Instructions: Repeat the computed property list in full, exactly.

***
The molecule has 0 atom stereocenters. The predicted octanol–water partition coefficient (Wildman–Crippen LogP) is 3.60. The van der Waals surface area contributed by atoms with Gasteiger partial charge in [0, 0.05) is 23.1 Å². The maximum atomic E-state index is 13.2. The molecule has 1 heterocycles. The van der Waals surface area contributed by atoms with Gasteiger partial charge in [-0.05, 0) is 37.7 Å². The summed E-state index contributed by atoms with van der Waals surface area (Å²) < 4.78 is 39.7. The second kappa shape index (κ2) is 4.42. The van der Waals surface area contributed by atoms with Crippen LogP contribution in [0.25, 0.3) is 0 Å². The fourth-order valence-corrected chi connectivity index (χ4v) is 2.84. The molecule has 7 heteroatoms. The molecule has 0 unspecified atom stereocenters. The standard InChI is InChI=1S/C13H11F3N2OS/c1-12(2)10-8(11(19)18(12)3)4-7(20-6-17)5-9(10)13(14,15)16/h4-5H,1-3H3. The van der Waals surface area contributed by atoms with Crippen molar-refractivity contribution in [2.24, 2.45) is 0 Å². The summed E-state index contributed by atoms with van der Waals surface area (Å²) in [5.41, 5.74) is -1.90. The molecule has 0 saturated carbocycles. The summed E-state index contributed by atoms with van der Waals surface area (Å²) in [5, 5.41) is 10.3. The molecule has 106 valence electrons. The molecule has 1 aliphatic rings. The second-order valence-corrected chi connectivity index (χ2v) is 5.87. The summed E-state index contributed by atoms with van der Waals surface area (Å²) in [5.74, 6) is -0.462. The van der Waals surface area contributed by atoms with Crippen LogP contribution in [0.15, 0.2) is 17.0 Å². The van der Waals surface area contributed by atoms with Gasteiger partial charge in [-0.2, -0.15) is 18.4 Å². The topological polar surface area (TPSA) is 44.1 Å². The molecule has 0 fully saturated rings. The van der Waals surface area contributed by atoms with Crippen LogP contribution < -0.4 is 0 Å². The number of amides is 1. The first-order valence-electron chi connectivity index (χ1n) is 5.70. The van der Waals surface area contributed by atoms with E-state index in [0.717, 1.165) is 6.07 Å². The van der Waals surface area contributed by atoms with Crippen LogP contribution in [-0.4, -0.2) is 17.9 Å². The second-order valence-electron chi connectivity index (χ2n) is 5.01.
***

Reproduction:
The molecule has 0 atom stereocenters. The predicted octanol–water partition coefficient (Wildman–Crippen LogP) is 3.60. The van der Waals surface area contributed by atoms with Gasteiger partial charge in [0, 0.05) is 23.1 Å². The maximum atomic E-state index is 13.2. The molecule has 1 heterocycles. The van der Waals surface area contributed by atoms with Gasteiger partial charge in [-0.05, 0) is 37.7 Å². The summed E-state index contributed by atoms with van der Waals surface area (Å²) < 4.78 is 39.7. The second kappa shape index (κ2) is 4.42. The van der Waals surface area contributed by atoms with Crippen LogP contribution in [0.25, 0.3) is 0 Å². The fourth-order valence-corrected chi connectivity index (χ4v) is 2.84. The molecule has 7 heteroatoms. The molecule has 0 unspecified atom stereocenters. The standard InChI is InChI=1S/C13H11F3N2OS/c1-12(2)10-8(11(19)18(12)3)4-7(20-6-17)5-9(10)13(14,15)16/h4-5H,1-3H3. The van der Waals surface area contributed by atoms with Crippen molar-refractivity contribution in [2.24, 2.45) is 0 Å². The summed E-state index contributed by atoms with van der Waals surface area (Å²) in [5.41, 5.74) is -1.90. The molecule has 0 saturated carbocycles. The summed E-state index contributed by atoms with van der Waals surface area (Å²) in [5, 5.41) is 10.3. The molecule has 106 valence electrons. The molecule has 1 aliphatic rings. The second-order valence-corrected chi connectivity index (χ2v) is 5.87. The summed E-state index contributed by atoms with van der Waals surface area (Å²) in [5.74, 6) is -0.462. The van der Waals surface area contributed by atoms with Crippen LogP contribution in [0.15, 0.2) is 17.0 Å². The van der Waals surface area contributed by atoms with Gasteiger partial charge in [-0.2, -0.15) is 18.4 Å². The topological polar surface area (TPSA) is 44.1 Å². The molecule has 0 fully saturated rings. The van der Waals surface area contributed by atoms with Crippen LogP contribution < -0.4 is 0 Å². The number of amides is 1. The first-order valence-electron chi connectivity index (χ1n) is 5.70. The van der Waals surface area contributed by atoms with E-state index in [0.717, 1.165) is 6.07 Å². The van der Waals surface area contributed by atoms with Crippen LogP contribution in [-0.4, -0.2) is 17.9 Å². The second-order valence-electron chi connectivity index (χ2n) is 5.01.